Inaugural Presidential Talk
Director, University of Massachusetts Press
Good afternoon. My name is Bruce Wilcox and I have the great privilege to serve as AAUP president in the coming year. In preparation for that assignment, over the past twelve months I have been observing the work of Peter Grenquist, Colin Day, and various committee chairs such as Lisa Freeman. I must tell you they have done a superb job. Never has the AAUP been so well represented in so many different places.
Colin Day deserves our special thanks for his energetic and effective work as president. If you are a soccer fan as I am, you may have seen the article in last Sunday’s New York Times about the Brazilian star, Romario. He is described as a man of “astonishing quickness, agility, and vision.” The same could be said of Colin Day. He is clearly a publisher of World Cup caliber.
This is, of course, a time of tremendous challenge for university presses—a time when many universities are struggling to make ends meet, and when much of what we do as academic publishers is being reevaluated in the light of new information technologies. It is no surprise that at this meeting a two-day workshop, three plenary sessions, and one-third of the other panels have focused on the implications of the digital revolution. The subject is everywhere in the air.
Which is not to say there are no skeptics about the promise of networked communication. Dave Barry, for one, has predicted that by the year 2000, people will come to realize that the Information Superhighway is essentially “CB radio, but with more typing.” He writes, “By late in the decade millions of Americans will have abandoned their computers and turned to the immensely popular VirtuLab 2000, a $14,000 device that enables the user to experience with uncanny realism the sensation of reading a book.”
I remember a less tumultuous time for university presses. As some of you know, I was raised by a “Woman in Scholarly Publishing.” My mother, Maud Wilcox, spent over thirty years as an editor at the Harvard University Press. Growing up in Cambridge in the 1950s and early 1960s, my siblings and I became well accustomed to finding her in the evening, sitting comfortably in her study, a green eyeshade on her forehead, a cigarette in her hand, and a manuscript in her lap. She was doing her homework—and, often as not, urged us to get on with ours.
In those days, professors had good reason to expect that any solid academic study, no matter how specialized, would be accepted and published by a university press, which could then count on a library sale of at least 1,500 copies. It was a stable system, based on peer review, and certain codes of civility prevailed. For example, as late as 1967 it was still possible for Tom Wilson, director of Harvard University Press, to glower with outrage when an editor from the University of Chicago Press had the audacity to visit Harvard’s campus and try to sign up members of the Harvard faculty. “Poaching,” is the term Wilson used.
By the time I found my first job in publishing—at the University of Washington Press in 1970—times had changed. “Poaching” had become commonplace, but there were more serious concerns to be addressed. An economic recession was sweeping through higher education. Academic library budgets were falling and librarians were shifting their expenditures from books to journals. As book sales declined, many presses were caught with excess inventory. A few closed their doors. The rest raised prices to make up for lost revenue, and this further reduced the number of copies sold. There was soon talk of a “crisis” in scholarly publishing.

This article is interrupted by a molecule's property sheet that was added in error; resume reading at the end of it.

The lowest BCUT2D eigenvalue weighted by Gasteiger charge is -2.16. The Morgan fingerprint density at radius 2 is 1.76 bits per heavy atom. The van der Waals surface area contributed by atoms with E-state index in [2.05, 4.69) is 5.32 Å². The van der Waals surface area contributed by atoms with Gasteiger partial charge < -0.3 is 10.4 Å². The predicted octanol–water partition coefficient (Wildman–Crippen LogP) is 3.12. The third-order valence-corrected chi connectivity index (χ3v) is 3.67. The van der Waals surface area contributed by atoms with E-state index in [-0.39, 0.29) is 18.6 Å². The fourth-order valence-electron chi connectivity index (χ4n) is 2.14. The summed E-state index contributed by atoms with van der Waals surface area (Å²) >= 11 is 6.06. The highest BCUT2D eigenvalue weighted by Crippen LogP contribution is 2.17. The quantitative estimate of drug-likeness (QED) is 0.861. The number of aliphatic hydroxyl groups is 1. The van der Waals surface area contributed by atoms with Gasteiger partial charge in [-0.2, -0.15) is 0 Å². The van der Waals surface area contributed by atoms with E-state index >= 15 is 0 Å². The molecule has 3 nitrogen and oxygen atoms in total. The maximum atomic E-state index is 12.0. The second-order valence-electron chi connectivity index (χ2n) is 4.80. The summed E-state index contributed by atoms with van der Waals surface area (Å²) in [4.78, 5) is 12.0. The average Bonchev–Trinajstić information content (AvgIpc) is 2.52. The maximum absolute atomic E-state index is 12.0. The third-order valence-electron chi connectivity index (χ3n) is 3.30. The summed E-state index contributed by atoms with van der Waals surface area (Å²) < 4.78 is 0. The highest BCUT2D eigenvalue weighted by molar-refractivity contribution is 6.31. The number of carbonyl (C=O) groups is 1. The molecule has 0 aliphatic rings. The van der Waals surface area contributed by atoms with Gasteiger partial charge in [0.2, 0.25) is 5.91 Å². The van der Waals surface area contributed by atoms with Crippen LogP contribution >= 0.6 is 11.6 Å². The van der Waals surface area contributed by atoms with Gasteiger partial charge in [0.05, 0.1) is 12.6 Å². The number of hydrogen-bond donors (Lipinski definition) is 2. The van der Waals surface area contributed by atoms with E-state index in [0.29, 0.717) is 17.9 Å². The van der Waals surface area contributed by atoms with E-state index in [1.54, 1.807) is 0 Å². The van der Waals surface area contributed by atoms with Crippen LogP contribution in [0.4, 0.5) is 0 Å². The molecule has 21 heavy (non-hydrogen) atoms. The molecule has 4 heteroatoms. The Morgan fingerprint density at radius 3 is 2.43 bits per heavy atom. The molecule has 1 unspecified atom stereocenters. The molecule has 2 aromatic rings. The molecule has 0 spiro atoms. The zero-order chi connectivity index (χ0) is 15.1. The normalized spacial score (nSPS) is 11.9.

As it turns out, most university presses proved resilient enough to adjust to the changing circumstances. They altered their mix of titles, reached out to a wider readership, and rode out the economic recession. But today, more than twenty years later, elements of that earlier crisis have reappeared. Once again, university presidents are talking about “doing more with less” and “making difficult choices between competing demands.” They are struggling to cope with budget cuts and an erosion of public support.
And within the universities, libraries are reeling through their own crisis, which is powerfully documented in a 200-page study released by the Mellon Foundation. The report describes a system that is breaking down under the combined weight of price inflation and publication proliferation. It urges academic libraries to envision new ways of organizing their services through the use of networked digital communication. It looks ahead toward the day when the virtual library will provide all the world’s learning at our fingertips.
This is a tantalizing vision. But of course there are a great many economic and legal issues that must first be resolved.
Some people say the time has come for major structural reform in the system of scholarly communication. There are those who would revise campus copyright policies—particularly with respect to fair use—in order to facilitate the movement from print to electronic media. Some say universities should step forward and claim joint ownership of scholarly writings by members of their faculty, in effect treating those writings as a form of work-for-hire. There are others who envision a shift in the publisher base, particularly in the realm of scientific and technical journals, with American universities displacing the monopoly position of European commercial presses. And there are those who are seeking to revamp the academic rewards system, to move toward qualitative measures of faculty research performance, with the aim of defusing the publish-or-perish syndrome that generates so many marginal articles and manuscripts.
All of these initiatives deserve careful consideration and the kind of thoughtful analysis evident in the Report of the AAU Task Force on Intellectual Property Rights. My own hunch is that efforts to transform the system of scholarly communication will be extremely difficult. Evolution, even rapid evolution, is likely to occur incrementally, through trial and error and the gradual accumulation of experience.